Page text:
The tale is from the Oriya Mahabharata of Saral Das, where Arjuna encounters a strange beast in the forest. It has the head of a rooster, the neck of a peacock, the back or hump of a bull, the waist of a lion, and the tail of a serpent. It has three legs – of an elephant, tiger and deer – and the fourth limb, a human one, is raised, holding a flower. At first, Arjuna is bewildered and afraid, and tries to hunt it down with his bow and arrow. But he suddenly realizes that it is a form of the Vishwaroopam of Lord Vishnu. The dance was done as a thillana.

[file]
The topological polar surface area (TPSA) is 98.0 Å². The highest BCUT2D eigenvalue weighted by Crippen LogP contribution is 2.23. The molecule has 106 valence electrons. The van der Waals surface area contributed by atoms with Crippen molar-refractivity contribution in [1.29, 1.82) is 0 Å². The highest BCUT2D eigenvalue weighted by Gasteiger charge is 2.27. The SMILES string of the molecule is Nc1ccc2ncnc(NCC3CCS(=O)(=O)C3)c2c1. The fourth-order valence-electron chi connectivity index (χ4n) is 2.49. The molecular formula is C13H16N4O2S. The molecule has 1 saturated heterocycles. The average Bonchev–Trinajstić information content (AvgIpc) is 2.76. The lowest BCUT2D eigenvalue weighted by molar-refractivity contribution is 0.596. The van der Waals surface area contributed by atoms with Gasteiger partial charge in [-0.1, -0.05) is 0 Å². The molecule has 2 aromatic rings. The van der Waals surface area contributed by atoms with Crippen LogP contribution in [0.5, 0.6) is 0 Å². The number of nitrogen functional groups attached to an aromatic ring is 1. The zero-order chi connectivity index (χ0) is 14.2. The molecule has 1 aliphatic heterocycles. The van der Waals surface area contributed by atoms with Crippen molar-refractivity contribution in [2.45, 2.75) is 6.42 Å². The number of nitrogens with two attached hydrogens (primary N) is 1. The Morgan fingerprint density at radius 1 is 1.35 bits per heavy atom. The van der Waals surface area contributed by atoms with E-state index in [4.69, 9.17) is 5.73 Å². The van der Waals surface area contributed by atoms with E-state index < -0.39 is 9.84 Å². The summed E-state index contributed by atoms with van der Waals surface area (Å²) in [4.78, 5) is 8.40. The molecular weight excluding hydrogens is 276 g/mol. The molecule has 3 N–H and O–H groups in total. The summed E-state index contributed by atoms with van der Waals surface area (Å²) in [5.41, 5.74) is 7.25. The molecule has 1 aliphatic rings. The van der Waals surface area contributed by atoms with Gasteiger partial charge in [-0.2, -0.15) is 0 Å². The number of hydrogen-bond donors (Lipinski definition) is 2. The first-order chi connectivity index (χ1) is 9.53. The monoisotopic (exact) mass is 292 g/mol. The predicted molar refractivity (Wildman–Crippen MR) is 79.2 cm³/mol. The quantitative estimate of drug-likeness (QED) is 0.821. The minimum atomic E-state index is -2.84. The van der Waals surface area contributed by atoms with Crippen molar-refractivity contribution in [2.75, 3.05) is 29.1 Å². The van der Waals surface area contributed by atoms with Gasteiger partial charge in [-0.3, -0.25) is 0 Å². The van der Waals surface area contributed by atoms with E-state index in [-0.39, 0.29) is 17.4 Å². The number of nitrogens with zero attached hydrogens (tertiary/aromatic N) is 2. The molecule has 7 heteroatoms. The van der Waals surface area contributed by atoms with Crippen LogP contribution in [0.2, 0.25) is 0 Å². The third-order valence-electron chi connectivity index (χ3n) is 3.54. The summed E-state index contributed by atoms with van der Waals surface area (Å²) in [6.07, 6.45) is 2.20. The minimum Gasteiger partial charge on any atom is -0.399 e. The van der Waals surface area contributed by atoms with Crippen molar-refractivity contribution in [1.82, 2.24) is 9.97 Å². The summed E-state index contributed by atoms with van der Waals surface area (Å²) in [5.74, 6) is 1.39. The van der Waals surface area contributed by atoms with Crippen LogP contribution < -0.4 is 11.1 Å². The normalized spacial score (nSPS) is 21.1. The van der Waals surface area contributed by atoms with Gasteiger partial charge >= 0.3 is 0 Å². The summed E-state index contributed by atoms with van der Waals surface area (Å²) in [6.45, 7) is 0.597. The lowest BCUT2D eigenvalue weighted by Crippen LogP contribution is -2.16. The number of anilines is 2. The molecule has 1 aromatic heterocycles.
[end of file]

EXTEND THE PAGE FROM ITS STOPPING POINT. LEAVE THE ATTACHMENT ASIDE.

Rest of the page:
The stage at Kamani is as grand as can be. The costume for the dancers was earth-coloured lowers, and again, the sarees were variously coloured. Geeta appeared on the stage depicting Lord Vishnu with the shankha chakra, and then, Lord Shiva with leg extension and stances, to depict the damru, and finally, as the goddess Shakti. Then she took on the act of Arjuna, moving on the stage looking for the beast, and then, the panels behind just lifted, revealing a massive image of Navagunjara. The sheer size and colours took away the audience’s breath. As the story goes, the thirsty Arjuna drinks from a pond and washes himself, and then he sees this animal. He pursues it with a bow and arrow. One dancer would come on the stage to depict each animal. The bols or the sollus were also according to the sounds of the respective animal.The portrayal by each dancer of the movements and attributes of each animal requires a special mention –rooster and peacock neck movements , the leaps of a lion , the attitude of a bull, elephants ears and trunk.